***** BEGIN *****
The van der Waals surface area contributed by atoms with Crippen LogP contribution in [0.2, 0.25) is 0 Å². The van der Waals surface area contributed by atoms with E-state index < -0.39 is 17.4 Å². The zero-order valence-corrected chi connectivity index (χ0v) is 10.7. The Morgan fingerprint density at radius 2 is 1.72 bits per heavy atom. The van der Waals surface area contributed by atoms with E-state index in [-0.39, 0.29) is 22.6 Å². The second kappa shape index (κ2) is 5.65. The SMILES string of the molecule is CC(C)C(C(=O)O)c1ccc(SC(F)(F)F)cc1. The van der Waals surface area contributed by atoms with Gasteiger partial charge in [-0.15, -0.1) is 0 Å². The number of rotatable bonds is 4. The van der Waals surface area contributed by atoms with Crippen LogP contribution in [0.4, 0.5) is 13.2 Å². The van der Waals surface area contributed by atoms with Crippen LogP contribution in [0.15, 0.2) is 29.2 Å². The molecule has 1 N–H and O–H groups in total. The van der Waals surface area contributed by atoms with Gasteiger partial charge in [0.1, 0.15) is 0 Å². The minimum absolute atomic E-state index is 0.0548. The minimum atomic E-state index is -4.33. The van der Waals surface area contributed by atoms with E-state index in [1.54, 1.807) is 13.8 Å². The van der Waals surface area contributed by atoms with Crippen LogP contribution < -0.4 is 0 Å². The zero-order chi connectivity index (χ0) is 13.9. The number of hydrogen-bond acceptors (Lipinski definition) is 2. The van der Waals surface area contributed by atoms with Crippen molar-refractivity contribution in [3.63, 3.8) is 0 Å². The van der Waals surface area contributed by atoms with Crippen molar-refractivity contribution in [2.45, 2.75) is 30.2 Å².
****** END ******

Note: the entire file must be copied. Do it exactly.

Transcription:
The van der Waals surface area contributed by atoms with Crippen LogP contribution in [0.2, 0.25) is 0 Å². The van der Waals surface area contributed by atoms with E-state index < -0.39 is 17.4 Å². The zero-order valence-corrected chi connectivity index (χ0v) is 10.7. The Morgan fingerprint density at radius 2 is 1.72 bits per heavy atom. The van der Waals surface area contributed by atoms with E-state index in [-0.39, 0.29) is 22.6 Å². The second kappa shape index (κ2) is 5.65. The SMILES string of the molecule is CC(C)C(C(=O)O)c1ccc(SC(F)(F)F)cc1. The van der Waals surface area contributed by atoms with Gasteiger partial charge in [-0.15, -0.1) is 0 Å². The number of rotatable bonds is 4. The van der Waals surface area contributed by atoms with Crippen LogP contribution in [0.4, 0.5) is 13.2 Å². The van der Waals surface area contributed by atoms with Crippen LogP contribution in [0.15, 0.2) is 29.2 Å². The molecule has 1 N–H and O–H groups in total. The van der Waals surface area contributed by atoms with Gasteiger partial charge in [0.1, 0.15) is 0 Å². The minimum absolute atomic E-state index is 0.0548. The minimum atomic E-state index is -4.33. The van der Waals surface area contributed by atoms with E-state index in [1.54, 1.807) is 13.8 Å². The van der Waals surface area contributed by atoms with Crippen LogP contribution < -0.4 is 0 Å². The zero-order chi connectivity index (χ0) is 13.9. The number of hydrogen-bond acceptors (Lipinski definition) is 2. The van der Waals surface area contributed by atoms with Crippen molar-refractivity contribution in [3.63, 3.8) is 0 Å². The van der Waals surface area contributed by atoms with Crippen molar-refractivity contribution in [2.45, 2.75) is 30.2 Å².